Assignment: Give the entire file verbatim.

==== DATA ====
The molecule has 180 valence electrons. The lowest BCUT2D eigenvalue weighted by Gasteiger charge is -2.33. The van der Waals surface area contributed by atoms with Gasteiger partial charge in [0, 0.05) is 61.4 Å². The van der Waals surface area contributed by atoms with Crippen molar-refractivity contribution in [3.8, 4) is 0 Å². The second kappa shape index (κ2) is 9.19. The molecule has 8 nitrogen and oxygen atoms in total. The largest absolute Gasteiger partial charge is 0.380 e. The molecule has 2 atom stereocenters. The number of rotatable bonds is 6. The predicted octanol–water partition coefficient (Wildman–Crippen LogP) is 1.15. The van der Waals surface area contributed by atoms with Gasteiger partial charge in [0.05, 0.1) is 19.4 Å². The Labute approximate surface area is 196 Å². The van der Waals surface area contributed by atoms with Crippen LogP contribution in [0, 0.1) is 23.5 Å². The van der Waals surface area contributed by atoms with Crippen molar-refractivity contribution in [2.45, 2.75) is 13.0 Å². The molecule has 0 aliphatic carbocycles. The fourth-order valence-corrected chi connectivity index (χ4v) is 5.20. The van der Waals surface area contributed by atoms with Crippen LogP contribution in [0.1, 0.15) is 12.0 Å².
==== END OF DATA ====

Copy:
The molecule has 180 valence electrons. The lowest BCUT2D eigenvalue weighted by Gasteiger charge is -2.33. The van der Waals surface area contributed by atoms with Gasteiger partial charge in [0, 0.05) is 61.4 Å². The van der Waals surface area contributed by atoms with Crippen molar-refractivity contribution in [3.8, 4) is 0 Å². The second kappa shape index (κ2) is 9.19. The molecule has 8 nitrogen and oxygen atoms in total. The largest absolute Gasteiger partial charge is 0.380 e. The molecule has 2 atom stereocenters. The number of rotatable bonds is 6. The predicted octanol–water partition coefficient (Wildman–Crippen LogP) is 1.15. The van der Waals surface area contributed by atoms with Gasteiger partial charge in [0.05, 0.1) is 19.4 Å². The Labute approximate surface area is 196 Å². The van der Waals surface area contributed by atoms with Crippen LogP contribution in [0, 0.1) is 23.5 Å². The van der Waals surface area contributed by atoms with Crippen molar-refractivity contribution in [2.45, 2.75) is 13.0 Å². The molecule has 0 aliphatic carbocycles. The fourth-order valence-corrected chi connectivity index (χ4v) is 5.20. The van der Waals surface area contributed by atoms with Crippen LogP contribution in [0.1, 0.15) is 12.0 Å².